What do I do when client manuscripts come in to me? Well, I always acknowledge receipt and let them know I’ll get to it as soon as I can. Next I log it into a spread sheet, so I know exactly what came in when, and what is still pending. And I let that list nag at me. I’m one of those people who hates having things unfinished – so I am ALWAYS aware of what I still need to do. I then typically take those projects on one by one. The exception? A quick turnaround project. If I have a tiny bit of time where I can’t even begin to get into a novel, but I can finish up on responding to something shorter, then, yup, I’ll get it back to the writer ahead of others.

My clients are a prolific bunch. So that leads to another exception: multiple projects spilling in from the same client. Okay, so if you do send me a novel in need of heavy revision, and it’s logged in, then two weeks later, you send me a shorter project, or one that is nearer to completion and that I see is nearly market ready, I will take that one and work with you to get it out into the world. What does that mean for the other novel that is tick tocking away in my spreadsheet? It means I stop the clock on that one till the other is complete.

That’s important for writers to know. I will go back to the original project, but I also do represent other writers. I’m moving all of your careers forward in every way I can, which means that I can’t drop everyone else for weeks or months while I’m working on everything that’s come in from you.

Okay, don’t get me wrong. I LOVE a prolific client. But it’s a step by step business. It’s okay to check in on projects and to see where things stand. Your agent-writer communication is important. And it’s also important to know that the “well, my agent ALWAYS gets back to me in a month” comment from other writers needs to be taken with a vat of salt. If you find yourself waiting more than a month, I say look at the real situation at hand. Is a month realistic for your project, given the form it’s in? Is your agent responding personally to your submissions while others get “reader’s reports” perhaps? Is the timing a factor? (Holidays, conferences, etc.?) Is the agent already amid another project from you, and therefore dealing with that one first? Or have you since sent one (or more than one) project that is a hotter property or a quicker turnaround, and therefore keeping her currently busy? Just how busy is your agent?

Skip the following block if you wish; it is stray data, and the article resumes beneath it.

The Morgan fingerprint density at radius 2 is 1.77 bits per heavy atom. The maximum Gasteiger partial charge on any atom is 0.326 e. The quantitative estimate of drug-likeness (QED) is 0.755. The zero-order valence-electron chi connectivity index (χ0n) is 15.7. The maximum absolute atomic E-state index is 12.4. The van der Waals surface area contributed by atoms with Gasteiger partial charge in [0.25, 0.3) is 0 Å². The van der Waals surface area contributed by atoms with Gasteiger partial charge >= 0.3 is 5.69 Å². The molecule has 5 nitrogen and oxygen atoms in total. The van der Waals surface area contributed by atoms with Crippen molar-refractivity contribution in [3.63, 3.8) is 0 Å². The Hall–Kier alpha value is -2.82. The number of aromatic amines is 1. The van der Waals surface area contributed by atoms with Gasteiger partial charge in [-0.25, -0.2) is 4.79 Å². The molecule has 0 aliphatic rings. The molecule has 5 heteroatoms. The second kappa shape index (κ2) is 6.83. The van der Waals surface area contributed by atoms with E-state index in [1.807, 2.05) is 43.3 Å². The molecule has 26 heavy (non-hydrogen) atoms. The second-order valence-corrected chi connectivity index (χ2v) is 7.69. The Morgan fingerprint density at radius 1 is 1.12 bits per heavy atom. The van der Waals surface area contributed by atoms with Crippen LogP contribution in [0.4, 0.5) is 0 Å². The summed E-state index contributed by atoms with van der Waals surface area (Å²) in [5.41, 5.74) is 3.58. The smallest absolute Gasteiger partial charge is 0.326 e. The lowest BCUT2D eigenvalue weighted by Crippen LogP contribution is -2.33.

Chances are good that she is VERY busy. I’m working ALL the time on my client’s behalf. So trust in that. Communicate. Being aware of all that she is dealing with can help you to see what is realistic.

Then write more while you are waiting!

 

*Marie is an Associate Agent at The Jennifer De Chiara Literary Agency in New York City. To keep up with all her Agent Monday posts, subscribe to her site by clicking on the Follow link located on her page on the upper left margin.